The Fibonacci sequence, as it appears in the natural world, exemplifies Whitehead's concept of ingression—the process by which eternal objects, such as mathematical patterns, become actualized in the concrete realities of the universe. Through the lens of Whitehead’s philosophy, we can appreciate how abstract possibilities like the Fibonacci sequence are not just mathematical curiosities but are deeply embedded in the fabric of reality. The ingression of these eternal objects into the world of actual entities reveals the interconnectedness of abstract forms and concrete existence, highlighting the dynamic interplay between potentiality and actuality in the ongoing process of becoming that characterizes the universe.

John Cobb

After Whitehead has listed “categories of existence,” he identifies two of them as having “a certain extreme finality.” We have discussed one of these, the actual entities, at some length. The other one is “eternal objects,” and we will now turn to them. To get into the right ballpark, we can begin by saying that mathematical forms and formulae are eternal objects and that qualities of all kinds are eternal objects. E=mc2 is an eternal object; so is a definite shade of yellow. These eternal objects are directly illustrated in our world—in quite different ways. Anything that can be abstracted from experience and then can recur is an eternal object. There are also eternal objects that have never been actualized and never will be. A seven-dimensional space, also, is an eternal object, in that it can be thought about by mathematicians.

Whitehead himself gives the following equivalent terms: “pure potentials for the specific determination of fact,” and “forms of definiteness.” Occasionally he uses the term “abstract possibility,” and students have often made the contrast between eternal objects as pure possibilities and actual entities as possessing full actuality. However, Whitehead generally associates possibility with something that could actually occur. It is better to stay closer to his language. Eternal objects are pure potentials, and that means forms that could in principle characterize something actual, but that are in their nature indifferent to whether they do, or ever will, characterize anything actual. It is well to ask why Whitehead invented the term “eternal object” instead of sticking with the more familiar language of potentials and forms. First, “objects” establishes their status as depending on subjects. Objects exist only for subjects. They can be felt; they cannot feel. In themselves they cannot act. They are, indeed, passive.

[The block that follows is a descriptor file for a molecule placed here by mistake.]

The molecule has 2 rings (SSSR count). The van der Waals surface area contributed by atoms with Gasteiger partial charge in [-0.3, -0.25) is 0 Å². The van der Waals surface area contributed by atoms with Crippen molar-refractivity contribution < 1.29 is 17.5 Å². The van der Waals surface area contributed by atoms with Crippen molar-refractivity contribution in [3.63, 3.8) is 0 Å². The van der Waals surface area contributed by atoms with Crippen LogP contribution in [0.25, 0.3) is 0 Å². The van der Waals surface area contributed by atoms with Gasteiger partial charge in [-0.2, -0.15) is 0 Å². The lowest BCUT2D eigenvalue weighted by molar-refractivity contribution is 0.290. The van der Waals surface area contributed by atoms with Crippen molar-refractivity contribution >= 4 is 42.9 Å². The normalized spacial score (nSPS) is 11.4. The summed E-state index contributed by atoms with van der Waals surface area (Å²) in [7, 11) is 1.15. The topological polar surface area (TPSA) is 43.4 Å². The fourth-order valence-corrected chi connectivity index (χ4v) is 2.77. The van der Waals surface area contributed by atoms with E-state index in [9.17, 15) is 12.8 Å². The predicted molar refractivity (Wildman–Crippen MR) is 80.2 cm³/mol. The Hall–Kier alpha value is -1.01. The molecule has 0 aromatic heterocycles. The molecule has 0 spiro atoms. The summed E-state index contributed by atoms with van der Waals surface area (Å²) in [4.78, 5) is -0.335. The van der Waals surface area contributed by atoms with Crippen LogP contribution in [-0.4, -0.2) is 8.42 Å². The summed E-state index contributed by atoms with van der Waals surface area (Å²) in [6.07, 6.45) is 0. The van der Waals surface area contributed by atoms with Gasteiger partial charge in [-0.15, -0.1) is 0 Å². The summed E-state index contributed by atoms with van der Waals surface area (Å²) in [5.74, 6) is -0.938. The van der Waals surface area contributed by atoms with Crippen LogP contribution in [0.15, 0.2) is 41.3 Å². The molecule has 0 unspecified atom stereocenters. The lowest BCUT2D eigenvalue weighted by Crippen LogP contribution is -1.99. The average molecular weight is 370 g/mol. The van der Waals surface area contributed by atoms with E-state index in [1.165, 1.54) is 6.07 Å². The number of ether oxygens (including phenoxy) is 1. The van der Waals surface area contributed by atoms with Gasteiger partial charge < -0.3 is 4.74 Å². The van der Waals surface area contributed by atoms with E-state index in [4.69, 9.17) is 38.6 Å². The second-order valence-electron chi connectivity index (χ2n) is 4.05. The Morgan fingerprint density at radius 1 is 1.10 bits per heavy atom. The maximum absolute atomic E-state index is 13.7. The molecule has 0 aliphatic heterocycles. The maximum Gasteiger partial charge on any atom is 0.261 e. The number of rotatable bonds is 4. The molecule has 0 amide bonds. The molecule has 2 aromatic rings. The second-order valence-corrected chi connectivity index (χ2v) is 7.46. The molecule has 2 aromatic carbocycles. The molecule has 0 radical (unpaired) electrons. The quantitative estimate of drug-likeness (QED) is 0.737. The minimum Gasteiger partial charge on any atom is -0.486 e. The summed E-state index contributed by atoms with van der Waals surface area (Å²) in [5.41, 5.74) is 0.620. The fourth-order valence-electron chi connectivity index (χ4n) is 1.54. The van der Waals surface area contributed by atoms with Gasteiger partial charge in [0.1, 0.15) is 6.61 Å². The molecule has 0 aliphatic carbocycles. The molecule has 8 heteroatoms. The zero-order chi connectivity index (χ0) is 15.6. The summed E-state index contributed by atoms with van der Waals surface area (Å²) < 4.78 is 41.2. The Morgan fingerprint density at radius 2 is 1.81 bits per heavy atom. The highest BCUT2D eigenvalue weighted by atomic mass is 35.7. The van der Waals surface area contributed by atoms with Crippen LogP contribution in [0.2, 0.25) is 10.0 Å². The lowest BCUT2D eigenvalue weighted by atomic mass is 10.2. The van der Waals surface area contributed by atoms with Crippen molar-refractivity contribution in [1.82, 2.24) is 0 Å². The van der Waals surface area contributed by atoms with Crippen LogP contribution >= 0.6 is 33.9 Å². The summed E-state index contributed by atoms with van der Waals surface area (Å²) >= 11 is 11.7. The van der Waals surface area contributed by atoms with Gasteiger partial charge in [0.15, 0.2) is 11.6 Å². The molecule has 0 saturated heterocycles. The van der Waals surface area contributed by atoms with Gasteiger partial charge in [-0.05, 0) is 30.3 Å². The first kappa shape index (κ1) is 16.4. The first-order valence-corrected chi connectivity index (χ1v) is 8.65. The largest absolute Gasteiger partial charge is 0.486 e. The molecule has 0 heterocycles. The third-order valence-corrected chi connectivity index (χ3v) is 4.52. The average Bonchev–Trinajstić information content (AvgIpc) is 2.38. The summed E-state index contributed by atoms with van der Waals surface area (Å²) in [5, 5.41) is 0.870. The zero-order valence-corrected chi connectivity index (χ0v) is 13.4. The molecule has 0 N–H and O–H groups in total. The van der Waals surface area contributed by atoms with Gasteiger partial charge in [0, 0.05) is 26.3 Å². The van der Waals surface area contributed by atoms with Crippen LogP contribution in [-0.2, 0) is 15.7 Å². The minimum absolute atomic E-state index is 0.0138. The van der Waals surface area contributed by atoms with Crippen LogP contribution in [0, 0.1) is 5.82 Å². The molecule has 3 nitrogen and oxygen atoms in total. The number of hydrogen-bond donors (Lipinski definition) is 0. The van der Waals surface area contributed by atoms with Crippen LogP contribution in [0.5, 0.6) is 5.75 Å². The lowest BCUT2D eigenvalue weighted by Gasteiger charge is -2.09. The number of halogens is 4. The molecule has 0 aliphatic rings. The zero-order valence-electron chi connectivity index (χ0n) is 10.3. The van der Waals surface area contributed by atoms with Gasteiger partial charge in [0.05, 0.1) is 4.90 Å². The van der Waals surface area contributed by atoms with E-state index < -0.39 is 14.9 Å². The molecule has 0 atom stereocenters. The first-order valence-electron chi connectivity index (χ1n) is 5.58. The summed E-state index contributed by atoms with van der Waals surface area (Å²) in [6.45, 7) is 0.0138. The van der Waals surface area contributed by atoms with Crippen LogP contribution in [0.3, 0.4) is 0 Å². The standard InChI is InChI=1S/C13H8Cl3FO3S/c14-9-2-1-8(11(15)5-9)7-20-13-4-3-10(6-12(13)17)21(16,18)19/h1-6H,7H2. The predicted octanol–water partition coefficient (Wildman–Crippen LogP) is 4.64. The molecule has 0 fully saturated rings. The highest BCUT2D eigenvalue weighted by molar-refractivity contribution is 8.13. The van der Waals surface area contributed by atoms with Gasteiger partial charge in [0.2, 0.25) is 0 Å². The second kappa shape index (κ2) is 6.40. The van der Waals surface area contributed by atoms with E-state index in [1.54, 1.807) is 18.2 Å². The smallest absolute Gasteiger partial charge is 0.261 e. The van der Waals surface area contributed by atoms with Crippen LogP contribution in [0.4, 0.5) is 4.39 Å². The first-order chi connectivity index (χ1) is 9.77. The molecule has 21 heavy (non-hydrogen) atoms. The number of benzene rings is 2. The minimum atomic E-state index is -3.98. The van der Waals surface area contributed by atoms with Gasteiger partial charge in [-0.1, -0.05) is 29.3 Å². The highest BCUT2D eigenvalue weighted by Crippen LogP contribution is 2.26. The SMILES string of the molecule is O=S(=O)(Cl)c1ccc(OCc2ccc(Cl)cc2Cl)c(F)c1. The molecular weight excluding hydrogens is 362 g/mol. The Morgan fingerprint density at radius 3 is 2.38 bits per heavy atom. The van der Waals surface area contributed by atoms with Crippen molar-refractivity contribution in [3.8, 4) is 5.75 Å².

For Whitehead “eternal” means nothing more than nontemporal. That is another way of saying that “eternal” objects have no actuality at all in themselves. They do not come into being and they do not pass away. They are related to every temporal moment in the same way, so far as their own nature is concerned.